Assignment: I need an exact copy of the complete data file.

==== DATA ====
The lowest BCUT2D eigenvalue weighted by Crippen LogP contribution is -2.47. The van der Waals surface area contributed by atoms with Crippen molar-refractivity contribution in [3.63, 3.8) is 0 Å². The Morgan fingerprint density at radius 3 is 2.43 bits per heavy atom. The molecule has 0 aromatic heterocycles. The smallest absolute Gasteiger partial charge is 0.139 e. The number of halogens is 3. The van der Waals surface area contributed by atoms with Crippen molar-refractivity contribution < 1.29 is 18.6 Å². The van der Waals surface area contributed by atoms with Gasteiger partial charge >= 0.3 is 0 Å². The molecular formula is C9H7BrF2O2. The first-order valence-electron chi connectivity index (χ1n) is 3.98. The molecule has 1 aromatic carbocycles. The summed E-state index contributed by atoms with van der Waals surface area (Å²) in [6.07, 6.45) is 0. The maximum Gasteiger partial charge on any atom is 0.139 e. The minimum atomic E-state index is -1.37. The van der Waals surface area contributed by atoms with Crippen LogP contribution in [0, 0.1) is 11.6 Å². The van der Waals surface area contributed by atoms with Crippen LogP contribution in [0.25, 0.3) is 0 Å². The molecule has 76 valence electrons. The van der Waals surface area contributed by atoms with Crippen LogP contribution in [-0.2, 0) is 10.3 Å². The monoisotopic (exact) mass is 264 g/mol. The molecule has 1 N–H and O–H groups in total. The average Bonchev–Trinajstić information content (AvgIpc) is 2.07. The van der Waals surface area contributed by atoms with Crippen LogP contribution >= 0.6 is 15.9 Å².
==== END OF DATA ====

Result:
The lowest BCUT2D eigenvalue weighted by Crippen LogP contribution is -2.47. The van der Waals surface area contributed by atoms with Crippen molar-refractivity contribution in [3.63, 3.8) is 0 Å². The Morgan fingerprint density at radius 3 is 2.43 bits per heavy atom. The molecule has 0 aromatic heterocycles. The smallest absolute Gasteiger partial charge is 0.139 e. The number of halogens is 3. The van der Waals surface area contributed by atoms with Crippen molar-refractivity contribution < 1.29 is 18.6 Å². The van der Waals surface area contributed by atoms with Gasteiger partial charge >= 0.3 is 0 Å². The molecular formula is C9H7BrF2O2. The first-order valence-electron chi connectivity index (χ1n) is 3.98. The molecule has 1 aromatic carbocycles. The summed E-state index contributed by atoms with van der Waals surface area (Å²) in [6.07, 6.45) is 0. The maximum Gasteiger partial charge on any atom is 0.139 e. The minimum atomic E-state index is -1.37. The van der Waals surface area contributed by atoms with Crippen LogP contribution in [0, 0.1) is 11.6 Å². The van der Waals surface area contributed by atoms with Crippen LogP contribution in [0.25, 0.3) is 0 Å². The molecule has 76 valence electrons. The van der Waals surface area contributed by atoms with Crippen LogP contribution in [-0.2, 0) is 10.3 Å². The monoisotopic (exact) mass is 264 g/mol. The molecule has 1 N–H and O–H groups in total. The average Bonchev–Trinajstić information content (AvgIpc) is 2.07. The van der Waals surface area contributed by atoms with Crippen LogP contribution >= 0.6 is 15.9 Å².